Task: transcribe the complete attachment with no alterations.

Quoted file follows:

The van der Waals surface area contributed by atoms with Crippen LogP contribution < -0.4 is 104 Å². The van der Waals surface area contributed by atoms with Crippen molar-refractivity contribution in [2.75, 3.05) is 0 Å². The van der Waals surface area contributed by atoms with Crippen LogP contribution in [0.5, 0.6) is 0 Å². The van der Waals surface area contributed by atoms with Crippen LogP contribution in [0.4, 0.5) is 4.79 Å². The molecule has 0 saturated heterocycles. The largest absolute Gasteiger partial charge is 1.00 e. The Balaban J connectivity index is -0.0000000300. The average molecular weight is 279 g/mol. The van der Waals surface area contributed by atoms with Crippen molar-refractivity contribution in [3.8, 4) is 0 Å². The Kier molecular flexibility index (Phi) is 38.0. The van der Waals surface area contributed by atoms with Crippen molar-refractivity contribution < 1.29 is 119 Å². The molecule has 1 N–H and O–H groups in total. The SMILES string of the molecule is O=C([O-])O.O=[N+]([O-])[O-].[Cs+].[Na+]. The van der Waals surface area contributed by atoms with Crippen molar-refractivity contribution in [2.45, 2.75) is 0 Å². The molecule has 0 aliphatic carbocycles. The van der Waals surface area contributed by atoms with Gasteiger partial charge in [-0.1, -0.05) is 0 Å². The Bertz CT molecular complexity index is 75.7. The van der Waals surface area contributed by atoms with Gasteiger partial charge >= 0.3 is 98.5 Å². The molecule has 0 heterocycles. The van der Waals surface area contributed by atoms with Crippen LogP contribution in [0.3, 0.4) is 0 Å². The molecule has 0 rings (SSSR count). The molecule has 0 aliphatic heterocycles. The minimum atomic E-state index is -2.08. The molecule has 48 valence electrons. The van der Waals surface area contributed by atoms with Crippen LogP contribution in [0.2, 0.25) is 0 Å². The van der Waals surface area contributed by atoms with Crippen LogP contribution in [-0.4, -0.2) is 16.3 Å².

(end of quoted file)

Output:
The van der Waals surface area contributed by atoms with Crippen LogP contribution < -0.4 is 104 Å². The van der Waals surface area contributed by atoms with Crippen molar-refractivity contribution in [2.75, 3.05) is 0 Å². The van der Waals surface area contributed by atoms with Crippen LogP contribution in [0.5, 0.6) is 0 Å². The van der Waals surface area contributed by atoms with Crippen LogP contribution in [0.4, 0.5) is 4.79 Å². The molecule has 0 saturated heterocycles. The largest absolute Gasteiger partial charge is 1.00 e. The Balaban J connectivity index is -0.0000000300. The average molecular weight is 279 g/mol. The van der Waals surface area contributed by atoms with Crippen molar-refractivity contribution in [3.8, 4) is 0 Å². The Kier molecular flexibility index (Phi) is 38.0. The van der Waals surface area contributed by atoms with Crippen molar-refractivity contribution < 1.29 is 119 Å². The molecule has 1 N–H and O–H groups in total. The SMILES string of the molecule is O=C([O-])O.O=[N+]([O-])[O-].[Cs+].[Na+]. The van der Waals surface area contributed by atoms with Crippen molar-refractivity contribution in [2.45, 2.75) is 0 Å². The molecule has 0 aliphatic carbocycles. The van der Waals surface area contributed by atoms with Gasteiger partial charge in [-0.1, -0.05) is 0 Å². The Bertz CT molecular complexity index is 75.7. The van der Waals surface area contributed by atoms with Gasteiger partial charge >= 0.3 is 98.5 Å². The molecule has 0 heterocycles. The van der Waals surface area contributed by atoms with Crippen LogP contribution in [0.3, 0.4) is 0 Å². The molecule has 0 rings (SSSR count). The molecule has 0 aliphatic heterocycles. The minimum atomic E-state index is -2.08. The molecule has 48 valence electrons. The van der Waals surface area contributed by atoms with Crippen LogP contribution in [0.2, 0.25) is 0 Å². The van der Waals surface area contributed by atoms with Crippen LogP contribution in [-0.4, -0.2) is 16.3 Å².